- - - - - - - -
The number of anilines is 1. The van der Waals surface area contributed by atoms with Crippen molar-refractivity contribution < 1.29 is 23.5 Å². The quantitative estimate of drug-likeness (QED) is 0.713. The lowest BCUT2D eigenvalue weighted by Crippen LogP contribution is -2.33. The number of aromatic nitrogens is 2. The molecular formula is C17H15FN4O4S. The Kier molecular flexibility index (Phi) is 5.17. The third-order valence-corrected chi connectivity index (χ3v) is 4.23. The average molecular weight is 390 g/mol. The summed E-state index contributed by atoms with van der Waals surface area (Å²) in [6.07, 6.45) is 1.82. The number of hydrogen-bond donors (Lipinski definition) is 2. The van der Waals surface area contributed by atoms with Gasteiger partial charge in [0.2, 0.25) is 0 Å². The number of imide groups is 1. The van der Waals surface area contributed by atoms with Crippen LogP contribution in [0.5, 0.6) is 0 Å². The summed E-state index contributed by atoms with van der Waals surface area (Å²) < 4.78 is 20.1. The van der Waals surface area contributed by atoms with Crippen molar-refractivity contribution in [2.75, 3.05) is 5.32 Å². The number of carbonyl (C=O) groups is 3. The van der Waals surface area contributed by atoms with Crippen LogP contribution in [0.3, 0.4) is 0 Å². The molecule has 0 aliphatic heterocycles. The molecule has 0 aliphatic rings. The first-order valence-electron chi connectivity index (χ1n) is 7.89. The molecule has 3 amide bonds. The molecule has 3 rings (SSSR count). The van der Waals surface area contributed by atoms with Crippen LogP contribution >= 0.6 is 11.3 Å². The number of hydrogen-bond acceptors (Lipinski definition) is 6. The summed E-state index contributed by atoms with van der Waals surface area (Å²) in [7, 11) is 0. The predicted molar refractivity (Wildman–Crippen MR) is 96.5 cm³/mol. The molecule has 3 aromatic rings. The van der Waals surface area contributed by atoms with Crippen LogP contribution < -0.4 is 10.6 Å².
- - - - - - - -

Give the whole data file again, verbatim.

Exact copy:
The number of anilines is 1. The van der Waals surface area contributed by atoms with Crippen molar-refractivity contribution < 1.29 is 23.5 Å². The quantitative estimate of drug-likeness (QED) is 0.713. The lowest BCUT2D eigenvalue weighted by Crippen LogP contribution is -2.33. The number of aromatic nitrogens is 2. The molecular formula is C17H15FN4O4S. The Kier molecular flexibility index (Phi) is 5.17. The third-order valence-corrected chi connectivity index (χ3v) is 4.23. The average molecular weight is 390 g/mol. The summed E-state index contributed by atoms with van der Waals surface area (Å²) in [6.07, 6.45) is 1.82. The number of hydrogen-bond donors (Lipinski definition) is 2. The van der Waals surface area contributed by atoms with Gasteiger partial charge in [0.2, 0.25) is 0 Å². The number of imide groups is 1. The van der Waals surface area contributed by atoms with Crippen LogP contribution in [0.5, 0.6) is 0 Å². The summed E-state index contributed by atoms with van der Waals surface area (Å²) < 4.78 is 20.1. The van der Waals surface area contributed by atoms with Crippen molar-refractivity contribution in [2.75, 3.05) is 5.32 Å². The number of carbonyl (C=O) groups is 3. The van der Waals surface area contributed by atoms with Crippen LogP contribution in [0.3, 0.4) is 0 Å². The molecule has 0 aliphatic heterocycles. The molecule has 0 aliphatic rings. The first-order valence-electron chi connectivity index (χ1n) is 7.89. The molecule has 3 amide bonds. The molecule has 3 rings (SSSR count). The van der Waals surface area contributed by atoms with Crippen LogP contribution >= 0.6 is 11.3 Å². The number of hydrogen-bond acceptors (Lipinski definition) is 6. The summed E-state index contributed by atoms with van der Waals surface area (Å²) in [7, 11) is 0. The predicted molar refractivity (Wildman–Crippen MR) is 96.5 cm³/mol. The molecule has 3 aromatic rings. The van der Waals surface area contributed by atoms with Crippen LogP contribution < -0.4 is 10.6 Å².